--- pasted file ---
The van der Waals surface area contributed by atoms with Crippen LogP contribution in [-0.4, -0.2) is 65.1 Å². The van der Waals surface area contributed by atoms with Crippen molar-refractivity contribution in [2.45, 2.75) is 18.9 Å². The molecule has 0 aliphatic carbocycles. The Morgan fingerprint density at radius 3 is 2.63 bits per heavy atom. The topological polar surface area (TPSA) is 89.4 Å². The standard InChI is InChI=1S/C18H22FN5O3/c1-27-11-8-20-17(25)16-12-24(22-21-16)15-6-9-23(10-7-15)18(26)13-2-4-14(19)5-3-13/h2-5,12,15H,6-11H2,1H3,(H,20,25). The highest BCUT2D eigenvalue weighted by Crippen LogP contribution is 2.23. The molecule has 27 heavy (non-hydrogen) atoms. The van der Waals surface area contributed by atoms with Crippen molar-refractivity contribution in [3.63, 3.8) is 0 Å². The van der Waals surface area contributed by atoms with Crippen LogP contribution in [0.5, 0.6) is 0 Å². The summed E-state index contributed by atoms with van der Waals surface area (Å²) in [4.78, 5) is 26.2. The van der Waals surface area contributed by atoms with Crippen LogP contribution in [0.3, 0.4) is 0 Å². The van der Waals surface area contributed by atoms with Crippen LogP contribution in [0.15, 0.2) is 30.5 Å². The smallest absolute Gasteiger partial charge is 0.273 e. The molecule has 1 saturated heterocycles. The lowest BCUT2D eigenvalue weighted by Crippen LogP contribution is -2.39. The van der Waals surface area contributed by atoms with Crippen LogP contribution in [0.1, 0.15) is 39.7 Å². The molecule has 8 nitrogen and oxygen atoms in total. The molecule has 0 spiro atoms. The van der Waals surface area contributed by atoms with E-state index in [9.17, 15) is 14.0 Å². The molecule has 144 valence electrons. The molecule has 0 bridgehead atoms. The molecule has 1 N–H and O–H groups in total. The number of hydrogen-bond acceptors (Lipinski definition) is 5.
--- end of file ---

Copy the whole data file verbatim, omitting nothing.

The van der Waals surface area contributed by atoms with Crippen LogP contribution in [-0.4, -0.2) is 65.1 Å². The van der Waals surface area contributed by atoms with Crippen molar-refractivity contribution in [2.45, 2.75) is 18.9 Å². The molecule has 0 aliphatic carbocycles. The Morgan fingerprint density at radius 3 is 2.63 bits per heavy atom. The topological polar surface area (TPSA) is 89.4 Å². The standard InChI is InChI=1S/C18H22FN5O3/c1-27-11-8-20-17(25)16-12-24(22-21-16)15-6-9-23(10-7-15)18(26)13-2-4-14(19)5-3-13/h2-5,12,15H,6-11H2,1H3,(H,20,25). The highest BCUT2D eigenvalue weighted by Crippen LogP contribution is 2.23. The molecule has 27 heavy (non-hydrogen) atoms. The van der Waals surface area contributed by atoms with Crippen molar-refractivity contribution in [3.63, 3.8) is 0 Å². The van der Waals surface area contributed by atoms with Crippen LogP contribution in [0.5, 0.6) is 0 Å². The summed E-state index contributed by atoms with van der Waals surface area (Å²) in [4.78, 5) is 26.2. The van der Waals surface area contributed by atoms with Crippen LogP contribution in [0.3, 0.4) is 0 Å². The van der Waals surface area contributed by atoms with Crippen LogP contribution in [0.15, 0.2) is 30.5 Å². The smallest absolute Gasteiger partial charge is 0.273 e. The molecule has 1 saturated heterocycles. The lowest BCUT2D eigenvalue weighted by Crippen LogP contribution is -2.39. The van der Waals surface area contributed by atoms with Crippen LogP contribution in [0.1, 0.15) is 39.7 Å². The molecule has 8 nitrogen and oxygen atoms in total. The molecule has 0 spiro atoms. The van der Waals surface area contributed by atoms with E-state index in [9.17, 15) is 14.0 Å². The molecule has 144 valence electrons. The molecule has 0 bridgehead atoms. The molecule has 1 N–H and O–H groups in total. The number of hydrogen-bond acceptors (Lipinski definition) is 5.